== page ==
Why we love Zermatt
by Fraser Wilkin, 13th September 2013
Nowhere is perfect, but for us Zermatt comes closer than most to staking a claim as the world’s best ski resort. Here’s why...
Zermatt may no longer be the simple farming community it once was, but it does retain a unique charm and vibrancy that draws a well-heeled international clientele back year after year.
Lined by quirky bars and luxury boutiques, the busy main street is the perfect place for an early evening promenade. Just off the main drag, however, you'll find a maze of narrow streets and back alleys, many with century old wooden barns and chalets. Christmas and New Year are the most magical times to visit - the air is crisp, the light is low and the snow covered streets are a hive of festive activity.
The diversity and beauty of Zermatt’s ski area is second to none. There are three main mountains, each with a distinct character of their own and enough to amuse most levels of skier for days on end. For the most classic (pyramidal) views of the Matterhorn, head for the Sunegga-Rothorn area, home to one of our favourite pistes in the Alps, the Kumme. This wild and beautiful 5km red plunges off the top of the Rothorn, and out of sight of the lift system, before emerging at the bottom of the Patrullarve chair.
The Gornergrat sector is also an intermediate’s paradise, but experts will be drawn to Triftji, home to some of the most epic bumps in the Alps. It can take until February for there to be enough snow to open - such is the rocky nature of the terrain – but for mogul connoisseurs, this is the stuff of dreams.
The largest ski area is Schwarzsee-Klein Matterhorn with its cross border links to Cervinia. The glacier area at the top may be relatively flat, but it is fabulously scenic and offers a much more angular view of the Matterhorn. The snow here is also nearly always in pristine condition – indeed these are the highest pistes in the Alps and it is possible to ski all year round.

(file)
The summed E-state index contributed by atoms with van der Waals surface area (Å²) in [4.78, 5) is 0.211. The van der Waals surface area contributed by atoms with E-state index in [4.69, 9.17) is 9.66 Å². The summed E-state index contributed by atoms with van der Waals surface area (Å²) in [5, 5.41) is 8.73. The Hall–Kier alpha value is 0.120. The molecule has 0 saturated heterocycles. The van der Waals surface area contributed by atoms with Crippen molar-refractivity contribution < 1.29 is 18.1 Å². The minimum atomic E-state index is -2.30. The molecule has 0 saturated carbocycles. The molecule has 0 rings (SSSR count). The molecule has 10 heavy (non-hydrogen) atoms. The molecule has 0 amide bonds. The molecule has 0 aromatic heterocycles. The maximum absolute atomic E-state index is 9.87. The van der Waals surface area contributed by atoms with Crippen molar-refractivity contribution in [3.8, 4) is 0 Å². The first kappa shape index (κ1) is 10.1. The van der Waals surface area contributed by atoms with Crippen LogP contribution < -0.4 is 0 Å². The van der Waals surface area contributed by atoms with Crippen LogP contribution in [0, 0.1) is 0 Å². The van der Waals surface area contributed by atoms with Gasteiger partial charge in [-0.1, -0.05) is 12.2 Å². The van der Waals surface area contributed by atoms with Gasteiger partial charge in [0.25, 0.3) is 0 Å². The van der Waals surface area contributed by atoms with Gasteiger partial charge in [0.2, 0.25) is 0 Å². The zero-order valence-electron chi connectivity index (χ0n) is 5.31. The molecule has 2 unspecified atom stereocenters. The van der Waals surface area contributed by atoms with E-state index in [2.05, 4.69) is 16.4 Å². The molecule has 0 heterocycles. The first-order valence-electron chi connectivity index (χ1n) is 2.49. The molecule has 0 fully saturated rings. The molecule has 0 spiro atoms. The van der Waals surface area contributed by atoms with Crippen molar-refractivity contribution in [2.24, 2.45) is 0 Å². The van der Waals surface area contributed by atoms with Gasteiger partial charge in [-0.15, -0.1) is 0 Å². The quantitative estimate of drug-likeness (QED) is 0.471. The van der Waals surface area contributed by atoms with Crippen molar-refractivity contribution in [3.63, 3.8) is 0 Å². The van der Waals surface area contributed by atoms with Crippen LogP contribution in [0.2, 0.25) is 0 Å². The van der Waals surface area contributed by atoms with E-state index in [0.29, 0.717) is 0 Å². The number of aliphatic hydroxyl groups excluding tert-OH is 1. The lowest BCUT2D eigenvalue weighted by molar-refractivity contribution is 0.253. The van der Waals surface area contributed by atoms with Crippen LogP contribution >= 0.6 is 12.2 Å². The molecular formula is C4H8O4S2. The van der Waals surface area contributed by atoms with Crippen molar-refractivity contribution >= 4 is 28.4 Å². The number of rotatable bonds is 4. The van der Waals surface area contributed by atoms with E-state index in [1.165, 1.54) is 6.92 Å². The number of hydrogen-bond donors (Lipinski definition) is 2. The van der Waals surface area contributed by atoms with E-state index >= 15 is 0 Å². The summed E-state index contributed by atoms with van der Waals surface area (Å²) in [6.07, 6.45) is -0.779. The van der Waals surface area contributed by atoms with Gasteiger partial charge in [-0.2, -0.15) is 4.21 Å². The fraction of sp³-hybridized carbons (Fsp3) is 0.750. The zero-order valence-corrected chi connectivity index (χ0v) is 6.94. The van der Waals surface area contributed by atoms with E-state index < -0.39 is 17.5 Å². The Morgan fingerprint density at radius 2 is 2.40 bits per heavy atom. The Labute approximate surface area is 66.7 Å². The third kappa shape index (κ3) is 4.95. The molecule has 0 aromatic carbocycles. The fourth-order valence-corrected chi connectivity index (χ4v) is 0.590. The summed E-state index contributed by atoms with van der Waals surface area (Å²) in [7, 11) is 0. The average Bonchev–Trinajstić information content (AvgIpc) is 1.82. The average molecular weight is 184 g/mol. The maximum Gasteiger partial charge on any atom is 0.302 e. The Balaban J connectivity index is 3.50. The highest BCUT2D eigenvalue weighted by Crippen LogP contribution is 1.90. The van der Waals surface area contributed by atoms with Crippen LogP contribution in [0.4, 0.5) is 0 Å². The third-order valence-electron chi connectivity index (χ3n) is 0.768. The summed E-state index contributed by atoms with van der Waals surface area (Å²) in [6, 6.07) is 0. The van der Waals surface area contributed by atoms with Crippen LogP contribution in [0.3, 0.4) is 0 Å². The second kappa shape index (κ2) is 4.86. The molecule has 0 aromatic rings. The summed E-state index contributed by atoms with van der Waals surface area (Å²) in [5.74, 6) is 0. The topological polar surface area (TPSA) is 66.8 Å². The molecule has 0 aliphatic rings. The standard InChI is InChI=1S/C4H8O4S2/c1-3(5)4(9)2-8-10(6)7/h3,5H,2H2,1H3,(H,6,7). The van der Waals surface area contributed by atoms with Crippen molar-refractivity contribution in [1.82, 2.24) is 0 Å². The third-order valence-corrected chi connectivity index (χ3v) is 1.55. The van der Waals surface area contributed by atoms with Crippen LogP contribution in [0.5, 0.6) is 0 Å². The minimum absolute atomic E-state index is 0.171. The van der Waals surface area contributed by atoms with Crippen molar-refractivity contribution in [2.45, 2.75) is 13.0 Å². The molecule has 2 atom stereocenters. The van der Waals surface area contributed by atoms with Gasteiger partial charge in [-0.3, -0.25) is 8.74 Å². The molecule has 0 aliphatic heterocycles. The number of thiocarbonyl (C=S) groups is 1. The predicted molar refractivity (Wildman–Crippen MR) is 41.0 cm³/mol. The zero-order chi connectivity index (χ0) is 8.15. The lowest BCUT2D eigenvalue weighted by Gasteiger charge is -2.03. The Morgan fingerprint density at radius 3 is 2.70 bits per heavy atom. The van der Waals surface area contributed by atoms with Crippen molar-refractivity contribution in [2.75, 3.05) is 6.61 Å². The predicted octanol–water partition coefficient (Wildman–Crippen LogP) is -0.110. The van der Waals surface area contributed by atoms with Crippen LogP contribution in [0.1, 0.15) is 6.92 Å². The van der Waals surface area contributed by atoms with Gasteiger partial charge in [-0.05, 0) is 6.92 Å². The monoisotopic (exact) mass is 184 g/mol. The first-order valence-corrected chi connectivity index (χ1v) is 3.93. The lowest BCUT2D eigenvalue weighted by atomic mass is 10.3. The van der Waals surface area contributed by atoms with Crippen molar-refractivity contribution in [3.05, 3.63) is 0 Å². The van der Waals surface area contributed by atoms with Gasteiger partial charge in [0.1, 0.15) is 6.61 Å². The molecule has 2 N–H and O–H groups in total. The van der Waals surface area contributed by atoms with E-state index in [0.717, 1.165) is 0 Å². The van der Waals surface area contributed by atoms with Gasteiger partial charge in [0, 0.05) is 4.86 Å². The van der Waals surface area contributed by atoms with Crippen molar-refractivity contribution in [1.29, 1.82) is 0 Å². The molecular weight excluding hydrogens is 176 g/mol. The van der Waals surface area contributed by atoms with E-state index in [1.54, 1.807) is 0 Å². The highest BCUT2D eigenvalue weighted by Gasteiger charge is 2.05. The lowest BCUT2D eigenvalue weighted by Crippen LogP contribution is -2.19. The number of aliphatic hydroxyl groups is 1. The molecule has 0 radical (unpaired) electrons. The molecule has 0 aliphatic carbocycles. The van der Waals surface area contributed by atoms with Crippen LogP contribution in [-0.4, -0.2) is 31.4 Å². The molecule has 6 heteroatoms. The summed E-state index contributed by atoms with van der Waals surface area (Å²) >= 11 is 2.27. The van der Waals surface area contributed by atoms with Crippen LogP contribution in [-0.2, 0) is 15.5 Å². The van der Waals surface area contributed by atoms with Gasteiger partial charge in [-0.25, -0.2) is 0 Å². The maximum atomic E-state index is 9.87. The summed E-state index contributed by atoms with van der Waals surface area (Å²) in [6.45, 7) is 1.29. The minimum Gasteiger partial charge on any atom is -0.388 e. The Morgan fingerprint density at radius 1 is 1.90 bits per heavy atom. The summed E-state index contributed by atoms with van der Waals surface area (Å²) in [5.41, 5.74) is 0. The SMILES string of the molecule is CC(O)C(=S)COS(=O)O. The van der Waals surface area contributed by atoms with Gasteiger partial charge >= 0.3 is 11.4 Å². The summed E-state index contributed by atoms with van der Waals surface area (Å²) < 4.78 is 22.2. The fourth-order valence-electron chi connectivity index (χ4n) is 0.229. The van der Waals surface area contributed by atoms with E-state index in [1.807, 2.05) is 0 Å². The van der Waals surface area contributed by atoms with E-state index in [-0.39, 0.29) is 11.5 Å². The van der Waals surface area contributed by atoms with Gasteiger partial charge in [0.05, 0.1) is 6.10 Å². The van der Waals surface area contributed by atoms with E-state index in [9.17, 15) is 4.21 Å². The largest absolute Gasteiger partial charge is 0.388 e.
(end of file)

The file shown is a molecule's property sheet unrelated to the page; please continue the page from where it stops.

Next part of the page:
From the top of the Klein Matterhorn (3820m) you can ski all the way down to Zermatt in one fell swoop, a descent of 2200m - the biggest on-piste vertical drop in the Alps.
At 3820m (3899m in summer) Zermatt boasts the highest piste in Europe. Not only that, all three of its main ski areas top 3000m with lots of shady north-facing runs and extensive snow-making to boot.
Granted, Zermatt doesn’t have the highest snowfall average in the world, but any snow that does fall tends to stick around, and in the middle to latter part of the season there are few more reliable resorts in the Alps. And just in case nature doesn’t deliver early in the season you always have the glacier to fall back on, with year-round skiing possible on the Klein Matterhorn.
Nothing quite prepares you for your first sight of the world’s most iconic mountain - the Matterhorn. It may not quite be the highest summit in the Alps, but it’s undoubtedly the most beautiful, with a variety of moods and personas, depending on the weather and the angle from which it is viewed. Even without it Zermatt would boast some of the most spectacular scenery in the Alps, with soaring 4000m peaks and dramatic glaciers everywhere you look.
The mountain restaurants:
And then there are the mountain restaurants… simply the best in the Alps. Ok, it helps if you have deep pockets, but for those who take lunching on the mountain seriously, Zermatt is second to none.
One of our favourites is Chez Vrony in the rustic farming hamlet of Findeln. Here you can gaze at the Matterhorn all afternoon from the comfort of your sofa on an immense south-facing terrace. We also love Zum Zee (just below Furi), an equally charming but altogether more sophisticated dining experience.
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